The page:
Deputy Charlie McConalogue asked the Minister for Justice and Equality his plans to increase the number of gardaí along the Border areas in County Donegal to deal with the increase in criminal activity; and if he will make a statement on the matter. [5466/18]
99. Deputy Charlie McConalogue asked the Minister for Justice and Equality the number of gardaí in County Donegal in each of the past ten years; his plans to allocate additional resources to County Donegal; and if he will make a statement on the matter. [5450/18]
Minister for Justice and Equality (Deputy Charles Flanagan): I propose to take Questions Nos. 86 and 99 together.
As the Deputy will appreciate, it is the Garda Commissioner who is responsible for the distribution of resources, including personnel, among the various Garda Divisions and I, as Minister, have no direct role in the matter. Garda management keeps this distribution of resources under continual review in the context of crime trends and policing priorities so as to ensure that the optimum use is made of these resources.
I am informed by the Commissioner that the Garda strength of the Donegal Division on 31 December 2017 was 386 with 16 Garda Reserves and 36 Garda civilian staff attached to the Division. When appropriate, the work of local Gardaí is supported by a number of Garda national units such as the National Bureau of Criminal Investigation, the Armed Support Units, the Garda National Economic Crime Bureau and the Garda National Drugs and Organised Crime Bureau.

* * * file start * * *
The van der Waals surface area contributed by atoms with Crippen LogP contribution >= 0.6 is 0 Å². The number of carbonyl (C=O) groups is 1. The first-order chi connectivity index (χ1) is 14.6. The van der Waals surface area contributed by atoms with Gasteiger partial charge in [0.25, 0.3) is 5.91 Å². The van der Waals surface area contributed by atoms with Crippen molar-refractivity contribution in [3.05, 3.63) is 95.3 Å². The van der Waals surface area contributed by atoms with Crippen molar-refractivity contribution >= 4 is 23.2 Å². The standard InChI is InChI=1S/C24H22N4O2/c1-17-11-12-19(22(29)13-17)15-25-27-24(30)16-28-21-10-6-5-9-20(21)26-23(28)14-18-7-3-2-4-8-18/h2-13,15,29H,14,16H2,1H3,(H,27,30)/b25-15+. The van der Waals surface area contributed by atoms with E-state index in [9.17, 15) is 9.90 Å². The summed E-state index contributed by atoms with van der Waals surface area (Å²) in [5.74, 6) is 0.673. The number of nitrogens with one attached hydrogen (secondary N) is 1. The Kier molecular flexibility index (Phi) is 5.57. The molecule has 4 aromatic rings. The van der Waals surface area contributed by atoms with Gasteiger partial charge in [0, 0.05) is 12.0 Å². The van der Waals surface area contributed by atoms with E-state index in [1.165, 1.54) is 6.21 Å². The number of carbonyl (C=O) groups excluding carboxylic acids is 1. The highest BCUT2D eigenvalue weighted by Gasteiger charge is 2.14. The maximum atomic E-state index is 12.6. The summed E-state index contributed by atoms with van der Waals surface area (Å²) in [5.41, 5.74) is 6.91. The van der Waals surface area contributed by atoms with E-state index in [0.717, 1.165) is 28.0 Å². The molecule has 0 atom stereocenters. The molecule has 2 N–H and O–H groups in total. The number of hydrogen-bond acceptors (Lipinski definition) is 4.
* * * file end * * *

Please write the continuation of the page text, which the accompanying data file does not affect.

This Government is committed to ensuring a strong and visible police presence throughout the country in order to maintain and strengthen community engagement, provide reassurance to citizens and to deter crime. To achieve this the Government has put in place a plan for an overall Garda workforce of 21,000 personnel by 2021 comprising 15,000 Garda members, 2,000 Reserve members and 4,000 civilians. We are making real, tangible progress on achieving this goal.
I am informed by the Commissioner that since the reopening of the Garda College in September 2014, just under 1,600 recruits have attested as members of An Garda Síochána and have been assigned to mainstream duties nationwide, of whom 28 have been assigned to the Donegal Division. I am pleased to say that Garda numbers, taking account of retirements, increased to 13,551 at the end of 2017 - a net increase of over 600 since the end of 2016.
I am also pleased that funding is in place to maintain this high level of investment in the Garda workforce to ensure that the vision of an overall workforce of 21,000 by 2021 remains on track. This year a further 800 new Garda Recruits will enter the Garda College. Also 800 Garda trainees are scheduled to attest during the year which will see Garda numbers, taking account of projected retirements, reach 14,000 by the end of 2018.